Movements of people always occur as part of a relationship be­tween persons, groups of persons, or categories of persons. These relationships occur at various levels of the social system. A woman might go to a neighboring village to visit her mother, for example, or a chief from an outer-island village might go to a port town to negotiate with colonial officials. These two movements not only involve different relationships, but they also imply relationships that make sense at different levels of the social system. Social systems that form the contexts of movement can themselves have very different structures, and these differences are associated with differences in the nature and regularity of movements of persons within the systems. The foregoing chapters amply illustrate this point.

Robert McKnight has demonstrated that in precontact Palau, 344resettlement was common: Palauans had institutionalized meth­ods for dealing with immigrants in the villages where they ap­peared. In addition to the occasional canoeload of castaways, warfare sometimes dislocated entire villages or districts: “Villages and districts defeated in war fled to friendly communities and were sometimes absorbed by the villages that received them and the abandoned lands divided by the victorious villages” (Kane­shiro 1958:301). This is highly reminiscent of the New Guinea Highlands system described by Watson (1970), where resettlement is a recurring feature as a result of warfare and the competition between political factions within villages. When a victorious vil­lage drives a defeated village from its territory, the losers flee to villages where they have kin, affines, and friends. The process of resettlement in the new village is much as McKnight has described it for precontact Palau. The immigrants are integrated into the host village under the authority of a village ‘big man’, beginning a transformation of the immigrants’ identity that usually culminates in a merging of the emigrants’ identity with that of their hosts in two or three generations.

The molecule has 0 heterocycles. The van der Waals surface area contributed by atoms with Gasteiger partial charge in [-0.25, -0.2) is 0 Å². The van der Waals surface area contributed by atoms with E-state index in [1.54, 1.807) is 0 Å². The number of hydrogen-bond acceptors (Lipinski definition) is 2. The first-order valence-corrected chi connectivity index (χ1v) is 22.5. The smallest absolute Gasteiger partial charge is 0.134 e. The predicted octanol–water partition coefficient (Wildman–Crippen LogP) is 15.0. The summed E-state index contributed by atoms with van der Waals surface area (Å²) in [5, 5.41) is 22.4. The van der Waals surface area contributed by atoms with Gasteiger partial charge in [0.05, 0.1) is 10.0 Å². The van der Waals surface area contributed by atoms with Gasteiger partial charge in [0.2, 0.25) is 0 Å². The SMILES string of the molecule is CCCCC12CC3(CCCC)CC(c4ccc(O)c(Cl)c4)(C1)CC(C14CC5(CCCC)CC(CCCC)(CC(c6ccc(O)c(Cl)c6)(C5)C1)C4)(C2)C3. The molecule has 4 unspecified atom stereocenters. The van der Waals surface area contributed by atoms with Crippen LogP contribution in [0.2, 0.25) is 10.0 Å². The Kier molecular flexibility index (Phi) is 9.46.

Despite differences of structure at the village and lower levels of the intervillage system, New Guinea Highlands societies and the Palauan social system are similar in some fundamental respects. In the New Guinea Highlands, relations between villages are com­petitive; intervillage relations are expressed through warfare and alliance, as well as through economic reciprocity; resettlement is a constant feature of the system. The position of a village in relation to other villages is not fixed but varies with time as competitive relations are played out. Thus, when we look at the larger set of relations in a multivillage district, the ordering of relations at time A is different than it is at a later time B. It is possible that at time B, one or more villages present at time A will no longer exist. The state of the larger (district) system at any given time depends total­ly on the states of the relationships among the component villages of the system at the time. Erik Schwimmer has shown in chapter 11 that these relationships fluctuate between hostility and al­liance.